I’m really not too concerned with that. I am Puerto Rican and an artist. My work has engaged Puerto Rican culture, history, and identity. The work also speaks to Latinos in general, but comes from the reference point that is Puerto Rican and that is where I’m from. And, I know who my
audience is and I don’t think of it as limiting. I don’t only show my artwork in the Puerto Rican community, but I’m very proud to show it in the community and that is a
priority for me. It is inspired by community and it makes sense to present it to the community. IPRAC, for example, doesn’t become an exclusive space that excludes the audience that I’m trying to get at, it provides a dialogue with a community.

Any special message you’d like to give to our readers and the Puerto Rican community in Chicago?

Go see the show and it is an honor to show my work in Chicago and in Humboldt Park.

zp8497586rq

Comments Off on <!–:en–>FÍJATE – Plátano Chains & Radical Gym Shoes: An Interview with Artist Miguel Luciano<!–:–>

<!–:en–>IPRAC presents “Lo Que Trajo el Barco”<!–:–>

Posted on 17 April 2011 by alejandro

For More Info go to: www.iprac.org

zp8497586rq

Comments Off on <!–:en–>IPRAC presents “Lo Que Trajo el Barco”<!–:–>

<!–:es–>“Defender a los trabajadores molesta a los poderosos” <!–:–>

Posted on 17 April 2011 by alejandro

Podrán cortar todas las flores, pero no podrán detener la primavera. Con esta frase del poeta chileno Pablo Neruda el congresista por Chicago, Luis V. Gutiérrez, describió las determinaciones del actual gobierno de Puerto Rico en contra de todo lo que representa puertorriqueñidad y diferencia e intercambio de ideas en una conferencia de prensa ofrecida en el Colegio de Abogados de Puerto Rico (CAPR) el pasado 23 de marzo.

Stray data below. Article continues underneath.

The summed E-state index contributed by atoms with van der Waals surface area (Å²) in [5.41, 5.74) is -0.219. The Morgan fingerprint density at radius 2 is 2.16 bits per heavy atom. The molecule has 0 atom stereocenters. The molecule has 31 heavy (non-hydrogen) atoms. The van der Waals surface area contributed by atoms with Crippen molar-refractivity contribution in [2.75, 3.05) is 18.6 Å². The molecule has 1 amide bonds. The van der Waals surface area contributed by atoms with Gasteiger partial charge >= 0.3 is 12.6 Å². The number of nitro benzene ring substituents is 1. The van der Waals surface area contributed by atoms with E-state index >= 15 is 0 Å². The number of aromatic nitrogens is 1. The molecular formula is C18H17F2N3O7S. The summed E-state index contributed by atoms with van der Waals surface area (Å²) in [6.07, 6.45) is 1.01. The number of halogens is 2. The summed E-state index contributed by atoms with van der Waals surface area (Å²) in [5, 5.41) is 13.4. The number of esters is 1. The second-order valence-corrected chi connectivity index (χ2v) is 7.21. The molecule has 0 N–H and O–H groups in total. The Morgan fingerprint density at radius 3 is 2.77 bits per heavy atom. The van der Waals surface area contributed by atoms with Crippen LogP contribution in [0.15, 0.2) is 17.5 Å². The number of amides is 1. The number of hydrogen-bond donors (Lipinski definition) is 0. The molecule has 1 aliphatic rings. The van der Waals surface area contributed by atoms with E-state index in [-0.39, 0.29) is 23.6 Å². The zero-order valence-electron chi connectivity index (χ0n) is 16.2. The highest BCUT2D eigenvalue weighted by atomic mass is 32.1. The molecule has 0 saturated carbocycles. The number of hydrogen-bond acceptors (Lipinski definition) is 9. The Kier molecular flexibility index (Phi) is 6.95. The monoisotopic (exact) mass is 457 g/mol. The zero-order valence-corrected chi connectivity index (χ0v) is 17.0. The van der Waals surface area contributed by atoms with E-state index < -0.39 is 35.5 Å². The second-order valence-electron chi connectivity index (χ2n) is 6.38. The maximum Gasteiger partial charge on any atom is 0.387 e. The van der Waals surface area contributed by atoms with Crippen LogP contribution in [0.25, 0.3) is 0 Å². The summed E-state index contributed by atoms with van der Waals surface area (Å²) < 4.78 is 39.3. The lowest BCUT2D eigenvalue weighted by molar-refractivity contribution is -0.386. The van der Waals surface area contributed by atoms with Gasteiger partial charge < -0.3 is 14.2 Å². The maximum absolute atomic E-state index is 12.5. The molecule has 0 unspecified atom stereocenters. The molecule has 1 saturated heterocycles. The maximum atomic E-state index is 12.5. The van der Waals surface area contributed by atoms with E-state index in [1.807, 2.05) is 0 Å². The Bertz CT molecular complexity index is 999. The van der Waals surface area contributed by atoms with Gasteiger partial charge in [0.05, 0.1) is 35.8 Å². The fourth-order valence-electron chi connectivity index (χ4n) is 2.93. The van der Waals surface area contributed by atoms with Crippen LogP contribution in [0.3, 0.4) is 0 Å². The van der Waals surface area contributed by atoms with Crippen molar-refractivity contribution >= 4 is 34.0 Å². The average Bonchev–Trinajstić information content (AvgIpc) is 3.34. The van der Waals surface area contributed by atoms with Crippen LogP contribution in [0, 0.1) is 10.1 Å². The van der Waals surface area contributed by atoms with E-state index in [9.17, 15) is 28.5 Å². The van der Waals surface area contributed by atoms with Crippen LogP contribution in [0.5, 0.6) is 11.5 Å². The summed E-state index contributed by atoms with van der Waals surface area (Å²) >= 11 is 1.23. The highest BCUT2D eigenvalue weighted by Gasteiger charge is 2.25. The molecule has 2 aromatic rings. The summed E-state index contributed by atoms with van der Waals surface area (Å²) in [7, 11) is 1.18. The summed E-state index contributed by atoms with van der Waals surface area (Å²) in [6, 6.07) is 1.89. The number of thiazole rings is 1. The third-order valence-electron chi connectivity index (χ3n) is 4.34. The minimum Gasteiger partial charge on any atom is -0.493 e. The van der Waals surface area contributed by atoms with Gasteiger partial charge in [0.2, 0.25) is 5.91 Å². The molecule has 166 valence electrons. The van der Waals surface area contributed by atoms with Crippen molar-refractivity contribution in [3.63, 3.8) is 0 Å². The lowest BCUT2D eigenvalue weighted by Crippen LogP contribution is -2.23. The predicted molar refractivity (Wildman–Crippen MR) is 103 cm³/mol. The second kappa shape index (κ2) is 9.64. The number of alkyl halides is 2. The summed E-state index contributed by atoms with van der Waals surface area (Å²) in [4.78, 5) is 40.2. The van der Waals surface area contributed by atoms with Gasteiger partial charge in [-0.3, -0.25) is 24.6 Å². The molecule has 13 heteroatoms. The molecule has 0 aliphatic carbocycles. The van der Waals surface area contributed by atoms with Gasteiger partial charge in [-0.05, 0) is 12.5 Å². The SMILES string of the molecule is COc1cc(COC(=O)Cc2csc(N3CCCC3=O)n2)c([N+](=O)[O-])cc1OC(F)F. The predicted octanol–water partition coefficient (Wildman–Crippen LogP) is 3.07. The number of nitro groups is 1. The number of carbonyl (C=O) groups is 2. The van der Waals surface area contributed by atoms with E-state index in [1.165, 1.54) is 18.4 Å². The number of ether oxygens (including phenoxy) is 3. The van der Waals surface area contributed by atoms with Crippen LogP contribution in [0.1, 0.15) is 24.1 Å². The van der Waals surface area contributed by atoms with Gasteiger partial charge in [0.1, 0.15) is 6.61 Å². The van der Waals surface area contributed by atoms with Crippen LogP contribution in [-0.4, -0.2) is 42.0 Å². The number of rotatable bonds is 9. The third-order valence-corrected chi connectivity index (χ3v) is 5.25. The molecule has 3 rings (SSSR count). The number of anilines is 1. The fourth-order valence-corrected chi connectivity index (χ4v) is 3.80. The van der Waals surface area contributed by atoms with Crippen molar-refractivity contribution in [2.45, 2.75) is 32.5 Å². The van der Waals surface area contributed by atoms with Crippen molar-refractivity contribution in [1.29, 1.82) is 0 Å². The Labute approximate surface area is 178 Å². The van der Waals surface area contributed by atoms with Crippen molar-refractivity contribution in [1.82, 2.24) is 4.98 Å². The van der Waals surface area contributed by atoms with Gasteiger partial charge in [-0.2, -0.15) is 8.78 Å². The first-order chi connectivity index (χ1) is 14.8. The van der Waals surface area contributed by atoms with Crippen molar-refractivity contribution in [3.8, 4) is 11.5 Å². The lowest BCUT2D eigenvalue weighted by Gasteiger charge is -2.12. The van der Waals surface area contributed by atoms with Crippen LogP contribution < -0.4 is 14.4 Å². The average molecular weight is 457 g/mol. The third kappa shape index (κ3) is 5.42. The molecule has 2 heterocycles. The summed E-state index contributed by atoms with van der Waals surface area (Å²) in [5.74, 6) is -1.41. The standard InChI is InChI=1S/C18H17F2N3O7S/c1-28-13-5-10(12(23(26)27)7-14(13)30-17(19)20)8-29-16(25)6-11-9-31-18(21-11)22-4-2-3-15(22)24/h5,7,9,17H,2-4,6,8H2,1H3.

“La primavera llega todos los años, así como los puertorriqueños dicen lo que piensan todos los días y nadie, ni aún el hombre poderoso que duerme en La Fortaleza, podrá hacer algo para detenerlos.”

La conferencia de prensa surge de las reacciones que sucitaron en el pueblo puertorriqueño, unos a favor y otros condenando, las denuncias que hizo ante el Congreso sobre las violaciones a los derechos civiles y humanos por parte del Gobierno de Puerto Rico a la población en general, los pasados 16 de febrero y 2 de marzo de 2011. Gutiérrez asegura que cuando acudió al hemiciclo lo hizo convencido de que la libertad y la democracia en Puerto Rico están amenazadas. Ante esto, el congresista demócrata dice que tenía que denunciar ésto, al ser la única persona en el Congreso de los Estados Unidos capaz de hacerlo.